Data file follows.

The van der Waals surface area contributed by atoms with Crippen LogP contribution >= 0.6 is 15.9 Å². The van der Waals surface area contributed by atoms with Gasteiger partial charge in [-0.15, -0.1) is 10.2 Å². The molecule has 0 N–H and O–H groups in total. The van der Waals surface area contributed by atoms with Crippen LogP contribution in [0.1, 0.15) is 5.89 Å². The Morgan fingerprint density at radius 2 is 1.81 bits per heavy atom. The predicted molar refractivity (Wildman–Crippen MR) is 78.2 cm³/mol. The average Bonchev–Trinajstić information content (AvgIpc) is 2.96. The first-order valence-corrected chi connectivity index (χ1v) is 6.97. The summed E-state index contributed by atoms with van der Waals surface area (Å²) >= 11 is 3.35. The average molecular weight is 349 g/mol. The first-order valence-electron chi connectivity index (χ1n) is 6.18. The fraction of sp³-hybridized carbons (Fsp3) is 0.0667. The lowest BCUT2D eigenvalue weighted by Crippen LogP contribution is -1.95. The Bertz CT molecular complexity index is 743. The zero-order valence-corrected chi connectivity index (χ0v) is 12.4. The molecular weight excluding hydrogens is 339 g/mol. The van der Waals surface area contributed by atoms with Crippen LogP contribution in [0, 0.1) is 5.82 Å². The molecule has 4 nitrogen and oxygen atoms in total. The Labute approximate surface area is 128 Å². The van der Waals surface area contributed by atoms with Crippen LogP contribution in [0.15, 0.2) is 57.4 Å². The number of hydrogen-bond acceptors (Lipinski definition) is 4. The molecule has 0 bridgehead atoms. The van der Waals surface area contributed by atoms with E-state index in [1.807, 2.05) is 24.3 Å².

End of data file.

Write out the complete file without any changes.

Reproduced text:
The van der Waals surface area contributed by atoms with Crippen LogP contribution >= 0.6 is 15.9 Å². The van der Waals surface area contributed by atoms with Gasteiger partial charge in [-0.15, -0.1) is 10.2 Å². The molecule has 0 N–H and O–H groups in total. The van der Waals surface area contributed by atoms with Crippen LogP contribution in [0.1, 0.15) is 5.89 Å². The Morgan fingerprint density at radius 2 is 1.81 bits per heavy atom. The predicted molar refractivity (Wildman–Crippen MR) is 78.2 cm³/mol. The average Bonchev–Trinajstić information content (AvgIpc) is 2.96. The first-order valence-corrected chi connectivity index (χ1v) is 6.97. The summed E-state index contributed by atoms with van der Waals surface area (Å²) >= 11 is 3.35. The average molecular weight is 349 g/mol. The first-order valence-electron chi connectivity index (χ1n) is 6.18. The fraction of sp³-hybridized carbons (Fsp3) is 0.0667. The lowest BCUT2D eigenvalue weighted by Crippen LogP contribution is -1.95. The Bertz CT molecular complexity index is 743. The zero-order valence-corrected chi connectivity index (χ0v) is 12.4. The molecular weight excluding hydrogens is 339 g/mol. The van der Waals surface area contributed by atoms with Crippen LogP contribution in [0, 0.1) is 5.82 Å². The molecule has 4 nitrogen and oxygen atoms in total. The Labute approximate surface area is 128 Å². The van der Waals surface area contributed by atoms with Crippen LogP contribution in [0.15, 0.2) is 57.4 Å². The number of hydrogen-bond acceptors (Lipinski definition) is 4. The molecule has 0 bridgehead atoms. The van der Waals surface area contributed by atoms with E-state index in [1.807, 2.05) is 24.3 Å².